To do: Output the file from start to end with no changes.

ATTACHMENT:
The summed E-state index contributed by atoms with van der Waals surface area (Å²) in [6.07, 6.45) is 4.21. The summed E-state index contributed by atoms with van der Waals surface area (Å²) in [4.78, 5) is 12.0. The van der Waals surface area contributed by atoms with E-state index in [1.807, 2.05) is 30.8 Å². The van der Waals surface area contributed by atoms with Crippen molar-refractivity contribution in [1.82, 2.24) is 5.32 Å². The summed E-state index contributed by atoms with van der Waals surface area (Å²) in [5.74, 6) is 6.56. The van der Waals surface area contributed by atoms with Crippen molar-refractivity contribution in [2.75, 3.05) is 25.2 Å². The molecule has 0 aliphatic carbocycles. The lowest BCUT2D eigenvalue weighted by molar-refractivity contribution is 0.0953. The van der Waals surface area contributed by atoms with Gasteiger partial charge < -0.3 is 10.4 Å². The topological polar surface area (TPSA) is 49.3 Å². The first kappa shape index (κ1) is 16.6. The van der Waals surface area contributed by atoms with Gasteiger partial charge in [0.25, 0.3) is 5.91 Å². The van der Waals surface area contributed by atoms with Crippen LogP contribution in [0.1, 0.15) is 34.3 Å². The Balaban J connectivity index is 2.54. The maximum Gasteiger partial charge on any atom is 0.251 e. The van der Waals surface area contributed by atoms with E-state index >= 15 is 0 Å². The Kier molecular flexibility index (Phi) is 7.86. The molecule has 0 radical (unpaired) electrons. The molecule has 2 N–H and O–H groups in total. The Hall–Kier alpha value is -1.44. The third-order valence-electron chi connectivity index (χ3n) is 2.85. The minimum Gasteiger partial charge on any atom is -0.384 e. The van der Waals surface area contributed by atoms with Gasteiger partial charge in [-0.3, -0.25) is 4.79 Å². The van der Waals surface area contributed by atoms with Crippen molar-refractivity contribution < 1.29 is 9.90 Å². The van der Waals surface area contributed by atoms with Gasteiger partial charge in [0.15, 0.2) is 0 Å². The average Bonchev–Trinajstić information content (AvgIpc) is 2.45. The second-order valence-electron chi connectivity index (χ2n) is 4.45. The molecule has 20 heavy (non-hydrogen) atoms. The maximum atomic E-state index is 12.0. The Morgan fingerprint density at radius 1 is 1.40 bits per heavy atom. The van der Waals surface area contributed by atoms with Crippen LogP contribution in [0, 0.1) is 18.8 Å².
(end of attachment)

The summed E-state index contributed by atoms with van der Waals surface area (Å²) in [6.07, 6.45) is 4.21. The summed E-state index contributed by atoms with van der Waals surface area (Å²) in [4.78, 5) is 12.0. The van der Waals surface area contributed by atoms with E-state index in [1.807, 2.05) is 30.8 Å². The van der Waals surface area contributed by atoms with Crippen molar-refractivity contribution in [1.82, 2.24) is 5.32 Å². The summed E-state index contributed by atoms with van der Waals surface area (Å²) in [5.74, 6) is 6.56. The van der Waals surface area contributed by atoms with Crippen molar-refractivity contribution in [2.75, 3.05) is 25.2 Å². The molecule has 0 aliphatic carbocycles. The lowest BCUT2D eigenvalue weighted by molar-refractivity contribution is 0.0953. The van der Waals surface area contributed by atoms with Gasteiger partial charge < -0.3 is 10.4 Å². The topological polar surface area (TPSA) is 49.3 Å². The first kappa shape index (κ1) is 16.6. The van der Waals surface area contributed by atoms with Gasteiger partial charge in [0.25, 0.3) is 5.91 Å². The van der Waals surface area contributed by atoms with Crippen LogP contribution in [0.1, 0.15) is 34.3 Å². The Balaban J connectivity index is 2.54. The maximum Gasteiger partial charge on any atom is 0.251 e. The van der Waals surface area contributed by atoms with E-state index >= 15 is 0 Å². The Kier molecular flexibility index (Phi) is 7.86. The molecule has 0 radical (unpaired) electrons. The molecule has 2 N–H and O–H groups in total. The Hall–Kier alpha value is -1.44. The third-order valence-electron chi connectivity index (χ3n) is 2.85. The minimum Gasteiger partial charge on any atom is -0.384 e. The van der Waals surface area contributed by atoms with Gasteiger partial charge in [-0.3, -0.25) is 4.79 Å². The van der Waals surface area contributed by atoms with Crippen molar-refractivity contribution < 1.29 is 9.90 Å². The van der Waals surface area contributed by atoms with Gasteiger partial charge in [0.15, 0.2) is 0 Å². The average Bonchev–Trinajstić information content (AvgIpc) is 2.45. The second-order valence-electron chi connectivity index (χ2n) is 4.45. The molecule has 20 heavy (non-hydrogen) atoms. The maximum atomic E-state index is 12.0. The Morgan fingerprint density at radius 1 is 1.40 bits per heavy atom. The van der Waals surface area contributed by atoms with Crippen LogP contribution in [0, 0.1) is 18.8 Å².